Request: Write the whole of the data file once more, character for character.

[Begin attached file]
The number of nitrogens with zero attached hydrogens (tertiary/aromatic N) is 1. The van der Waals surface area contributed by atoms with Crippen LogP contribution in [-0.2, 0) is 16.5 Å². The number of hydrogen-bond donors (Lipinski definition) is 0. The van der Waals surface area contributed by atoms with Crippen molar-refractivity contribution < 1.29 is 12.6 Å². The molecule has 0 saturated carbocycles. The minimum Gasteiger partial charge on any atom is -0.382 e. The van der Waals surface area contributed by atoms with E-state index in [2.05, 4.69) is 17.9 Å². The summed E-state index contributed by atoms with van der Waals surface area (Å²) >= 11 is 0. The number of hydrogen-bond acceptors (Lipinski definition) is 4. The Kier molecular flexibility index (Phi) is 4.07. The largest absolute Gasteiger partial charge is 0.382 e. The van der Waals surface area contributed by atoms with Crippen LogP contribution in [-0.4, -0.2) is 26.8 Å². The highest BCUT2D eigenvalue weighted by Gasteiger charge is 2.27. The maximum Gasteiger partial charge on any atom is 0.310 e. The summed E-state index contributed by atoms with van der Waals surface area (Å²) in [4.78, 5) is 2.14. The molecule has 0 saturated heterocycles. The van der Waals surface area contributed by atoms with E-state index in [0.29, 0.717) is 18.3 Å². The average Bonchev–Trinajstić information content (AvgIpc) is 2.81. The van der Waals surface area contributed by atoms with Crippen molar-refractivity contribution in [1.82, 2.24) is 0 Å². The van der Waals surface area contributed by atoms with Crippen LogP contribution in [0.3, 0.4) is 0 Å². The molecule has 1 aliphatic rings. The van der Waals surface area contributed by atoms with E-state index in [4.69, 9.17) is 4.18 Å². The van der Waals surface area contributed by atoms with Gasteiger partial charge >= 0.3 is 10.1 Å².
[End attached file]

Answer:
The number of nitrogens with zero attached hydrogens (tertiary/aromatic N) is 1. The van der Waals surface area contributed by atoms with Crippen LogP contribution in [-0.2, 0) is 16.5 Å². The number of hydrogen-bond donors (Lipinski definition) is 0. The van der Waals surface area contributed by atoms with Crippen molar-refractivity contribution < 1.29 is 12.6 Å². The molecule has 0 saturated carbocycles. The minimum Gasteiger partial charge on any atom is -0.382 e. The van der Waals surface area contributed by atoms with E-state index in [2.05, 4.69) is 17.9 Å². The summed E-state index contributed by atoms with van der Waals surface area (Å²) >= 11 is 0. The number of hydrogen-bond acceptors (Lipinski definition) is 4. The Kier molecular flexibility index (Phi) is 4.07. The largest absolute Gasteiger partial charge is 0.382 e. The van der Waals surface area contributed by atoms with Crippen LogP contribution in [-0.4, -0.2) is 26.8 Å². The highest BCUT2D eigenvalue weighted by Gasteiger charge is 2.27. The maximum Gasteiger partial charge on any atom is 0.310 e. The summed E-state index contributed by atoms with van der Waals surface area (Å²) in [4.78, 5) is 2.14. The molecule has 0 saturated heterocycles. The van der Waals surface area contributed by atoms with E-state index in [0.29, 0.717) is 18.3 Å². The average Bonchev–Trinajstić information content (AvgIpc) is 2.81. The van der Waals surface area contributed by atoms with Crippen molar-refractivity contribution in [1.82, 2.24) is 0 Å². The van der Waals surface area contributed by atoms with Crippen LogP contribution in [0.3, 0.4) is 0 Å². The molecule has 1 aliphatic rings. The van der Waals surface area contributed by atoms with E-state index in [4.69, 9.17) is 4.18 Å². The van der Waals surface area contributed by atoms with Gasteiger partial charge >= 0.3 is 10.1 Å².